WARSAW: After years of communist-era shortages, then a craze for Western fast food, Polish cuisine is undergoing a revival thanks to quality local ingredients and a modern twist on traditional fare.
Leading the renaissance is Atelier Amaro, a Warsaw eatery that won Poland’s first Michelin star in March for using “local produce to create innovative cuisine and original combinations”.
Tucked away in a wooded area by the capital’s modern art centre, the 32-seater began serving up modern takes on Polish specialities in September 2011.
With no fixed menu, the dishes change with the season and feature such inspired ingredients as bison grass, burnt oak oil, wild rose petals, and nettle—a stinging plant common to Poland.
Sample recipes include “pearmain in nettle syrup, cotton candy with ginger and cinnamon, nettle sorbet” and “chilled mirabelle plum soup with vanilla, hazelnut emulsion, lemon verbena leaves”.
The emphasis according to owner-chef Wojciech Modest Amaro is on natural ingredients, preferably Polish.
The 41-year-old electronics expert and political scientist learnt to cook while living in England.
He then honed his skills at elBulli, Spain’s now shuttered Michelin three-star restaurant, before opening up his own place.
“We want to put Poland on the culinary map of the world … serving Polish cuisine updated and improved by my husband,” his wife Agnieszka Amaro said.
Polish cuisine was once rich with Italian, German, Jewish, even Armenian influences, but communism stripped it of its variety, leaving it with a reputation of being simple and bland.
“For 50 years, really only around a dozen staple ingredients were available,” Amaro told AFP, referring to the chronic shortages under communism, when even toilet paper and bread were scarce.
“So we learnt to cook very simple dishes like pierogi and breaded pork chops, which ironically are not part of traditional Polish cuisine,” he said.
“After the fall of communism, Poles quickly grew richer and adopted a Western lifestyle, fast food included, and it’s only recently that they’ve begun to respect local products.”
Amaro is determined to revolutionise the national cuisine by reaching out to small farms that operate the traditional way: no pesticides, preservatives or additives.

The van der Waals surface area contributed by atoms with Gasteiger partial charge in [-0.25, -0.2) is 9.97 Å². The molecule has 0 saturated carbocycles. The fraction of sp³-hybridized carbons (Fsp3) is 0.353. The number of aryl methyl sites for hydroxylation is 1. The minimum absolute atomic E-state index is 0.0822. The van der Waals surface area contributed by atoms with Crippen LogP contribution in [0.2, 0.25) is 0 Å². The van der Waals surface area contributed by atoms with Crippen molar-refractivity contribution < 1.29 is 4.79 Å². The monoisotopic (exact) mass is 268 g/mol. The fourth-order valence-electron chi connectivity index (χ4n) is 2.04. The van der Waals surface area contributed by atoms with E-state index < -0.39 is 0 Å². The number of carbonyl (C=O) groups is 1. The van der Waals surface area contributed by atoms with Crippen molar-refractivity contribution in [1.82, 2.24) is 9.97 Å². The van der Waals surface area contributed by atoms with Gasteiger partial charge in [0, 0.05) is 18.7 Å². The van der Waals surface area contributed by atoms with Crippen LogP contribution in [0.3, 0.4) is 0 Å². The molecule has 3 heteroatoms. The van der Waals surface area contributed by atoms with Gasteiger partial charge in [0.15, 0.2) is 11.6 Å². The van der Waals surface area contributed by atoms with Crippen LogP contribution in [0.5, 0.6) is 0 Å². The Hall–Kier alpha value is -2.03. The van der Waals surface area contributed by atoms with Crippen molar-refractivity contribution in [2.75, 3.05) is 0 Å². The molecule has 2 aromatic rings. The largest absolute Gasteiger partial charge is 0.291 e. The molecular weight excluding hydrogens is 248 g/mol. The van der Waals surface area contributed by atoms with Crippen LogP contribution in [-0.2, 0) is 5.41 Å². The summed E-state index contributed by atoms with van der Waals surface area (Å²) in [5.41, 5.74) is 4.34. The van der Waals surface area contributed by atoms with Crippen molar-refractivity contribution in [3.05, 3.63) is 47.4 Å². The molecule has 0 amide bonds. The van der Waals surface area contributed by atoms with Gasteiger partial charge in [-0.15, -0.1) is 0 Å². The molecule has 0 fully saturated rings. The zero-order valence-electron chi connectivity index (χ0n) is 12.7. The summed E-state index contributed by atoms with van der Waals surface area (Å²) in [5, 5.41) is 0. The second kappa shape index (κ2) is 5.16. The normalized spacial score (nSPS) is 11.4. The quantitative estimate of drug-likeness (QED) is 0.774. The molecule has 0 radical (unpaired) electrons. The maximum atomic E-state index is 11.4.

Poland is “rich in natural food: we are the world’s fifth producer of wild herbs and flowers, we’re the land of mushrooms and game thanks to our forests,” Amaro said, pointing to the country’s mountains and lakes, as well as its Baltic Sea shore.
Before opening his restaurant, Amaro clocked 60,000 kilometres (37,000 miles) driving around the country seeking out farmers like Piotr and Maryla Rutkowski in the central village of Maciejowice.
They started out selling a few kinds of lettuce 15 years ago, and now the 40-somethings also grow herbs, cucumbers, strawberries, tomatoes, cauliflower, squash and zucchini on their six acres (2.5 hectares) of land.
“The demand for vegetables grown the traditional way is continually on the rise, especially among young people, to the point that sometimes we run out of product,” Maryla Rutkowski said.
In the hip Warsaw neighbourhood Saska Kepa, one enthusiast of the Slow Food movement—which promotes natural ingredients in contrast to fast food—started the Le Targ farmer’s market, one of six in the city.
Stocked with produce from all over Poland, the market is one of four to crop up in Warsaw in the last year, reflecting “a niche that keeps on growing”, founder Zuzana Groniowska told AFP.
With 30 or so stands, the market features vegetables, honey, yoghurts, bread and charcuterie and draws shoppers from all over the city.
Sylwia Kolbug, a retiree in her 70s, said the taste of the fare evokes her childhood, “a time when food wasn’t chock-full of chemicals”.
Amaro, who dreams of opening restaurants in Berlin and New York, predicts bright days ahead for Polish food.
“The Michelin star shows that we have all the elements needed to create a great Polish cuisine that can be exported around the world.”